3. In your conversation you alluded to Mrs May’s and other’s, including the Quisling Gordon Brown, trumpeting of “BRITISH VALUES” and “BRITISHNESS”: but, rarely are these actually articulated. They are simply empty shells which have a very decorous cover and give out Imperial Music. They do not contain anything, but the simple assertion of them gives their adherents a sense of solidarity and, indeed, superiority, to other races (especially those who are actually British citizens and who might have fought in the armed forces or whose fathers fought in the armed forces, but who consider themselves, Irish, Scottish or Welsh first). This British/English exceptionalism is becoming more openly spoken of beyond the pages of the Express, Mail, Telegraph. The New Statesman invokes it regularly. When pressed about British Values a few are listed, which are values to which just about every decent human on the planet holds. When asked about Britishness, we get a list of ‘great historic events’ (and of course, every country has these, and we Scots have our favourites), foods, traditions, etc. Many of the historic events are actually from English history often viewed through the lens of Shakespeare’s plays, the kings, Elizabeth Tudor, Agincourt, Crecy, the Norman Conquest (they never conquered us, nor even tried!), Magna Carta, etc. roast beef, the Beefeaters, the Tower, ‘this sceptr’d isle, this England….” Of course, there are many histories of the many groups who live on the islands of Great Britain and Ireland, but there is only one TRUE HISTORY! There is a self delusion much more deeply entrenched to our own drunken, “here’s tae us, wha’s like us?” which most of us in sobriety use somewhat self deprecatingly. It is self delusion, The belief in one’s own propaganda. The myth of the (white) Commonwealth coming to the aid of their ‘kith and kin’. The reaction to any thought that Europeans, Indians, Australians, Canadians, etc. actually reject these approaches is one of the equivalent of ‘Well fuck yese aw, then!” With the comforting 1940’s myth of when Britain stood alone.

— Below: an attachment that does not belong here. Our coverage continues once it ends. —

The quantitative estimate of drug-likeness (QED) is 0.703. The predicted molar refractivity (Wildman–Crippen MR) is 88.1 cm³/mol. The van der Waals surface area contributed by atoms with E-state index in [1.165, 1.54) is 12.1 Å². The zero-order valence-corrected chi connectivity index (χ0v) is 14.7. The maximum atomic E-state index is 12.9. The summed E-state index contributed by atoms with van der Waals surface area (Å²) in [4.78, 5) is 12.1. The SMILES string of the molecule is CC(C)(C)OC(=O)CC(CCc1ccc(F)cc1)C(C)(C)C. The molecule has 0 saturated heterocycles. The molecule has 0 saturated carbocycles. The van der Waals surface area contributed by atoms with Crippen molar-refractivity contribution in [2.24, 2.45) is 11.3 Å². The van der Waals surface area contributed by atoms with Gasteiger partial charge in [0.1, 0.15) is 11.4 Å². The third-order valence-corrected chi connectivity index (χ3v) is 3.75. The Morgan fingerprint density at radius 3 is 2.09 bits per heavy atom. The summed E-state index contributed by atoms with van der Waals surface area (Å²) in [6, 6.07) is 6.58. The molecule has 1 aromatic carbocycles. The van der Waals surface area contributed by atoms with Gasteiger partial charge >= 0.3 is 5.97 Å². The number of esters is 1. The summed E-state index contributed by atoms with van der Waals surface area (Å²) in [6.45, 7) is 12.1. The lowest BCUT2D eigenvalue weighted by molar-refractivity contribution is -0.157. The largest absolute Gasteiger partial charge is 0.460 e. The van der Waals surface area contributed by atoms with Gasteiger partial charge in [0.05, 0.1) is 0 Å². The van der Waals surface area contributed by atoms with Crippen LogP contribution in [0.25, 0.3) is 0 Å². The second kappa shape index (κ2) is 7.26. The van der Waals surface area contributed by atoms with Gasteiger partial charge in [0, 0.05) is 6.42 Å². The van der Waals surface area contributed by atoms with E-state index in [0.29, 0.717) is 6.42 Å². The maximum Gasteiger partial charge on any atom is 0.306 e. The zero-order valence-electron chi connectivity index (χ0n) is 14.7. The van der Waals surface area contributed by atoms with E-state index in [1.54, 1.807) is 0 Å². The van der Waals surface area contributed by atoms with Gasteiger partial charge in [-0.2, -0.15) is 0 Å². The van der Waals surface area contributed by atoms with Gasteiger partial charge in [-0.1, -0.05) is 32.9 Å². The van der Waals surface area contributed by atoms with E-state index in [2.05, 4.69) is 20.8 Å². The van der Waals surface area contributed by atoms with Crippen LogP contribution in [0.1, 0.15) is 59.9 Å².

Unless we can detach ourselves soon from this we will face several years of really hard times until enough people in England change their minds or perhaps as indicated by the reported conversation with the late Mr John MacKay, MP, rioting breaks out in Scottish cities, violence resumes in Northern Ireland, the Poll Tax riots sweep London.

  3. 56 out of 59 Scottish MP’s is an overwhelming Scottish majority and more than sufficient to dissolve the UK union and parliament (insofar as Scotland is concerned) in the same way it began, an outcome even Mrs Thatcher and many Tory/Labour/Liberal politicians accepted. If he disagrees on the constitutional ‘legality’ of this, perhaps Dr. Tickell might explain why?

  4. Too right Mr Baird. If 56 out of 59 Scottish MPs cannot change anything then this suggests that the bomb and the bullit or other such behavior is the potential direction of travel. An outrageous concept in a civalised society one may scoff but equally the horror that was Northern Ireland was borne out of civil discontent and a failed devolved parliamentary system. Scotland did not vote for Mrs May, did not vote for the Tory policies and with 56 MPs who are about as effective as cardboard cutouts,, Westminster plays fast and loose with its colonial possession. Troops on the streets of Scotland I hope not but the risk is there.

    • Aye would they be Scottish troops or dare I say English troops. Think the later might be like a red rag to the bull, and would Scottish troops actually deploy or refuse. just a thought.

  5. Can anyone get any reasoned or rational response from Labour on the Sewel decisions? And what do people think is going to happen?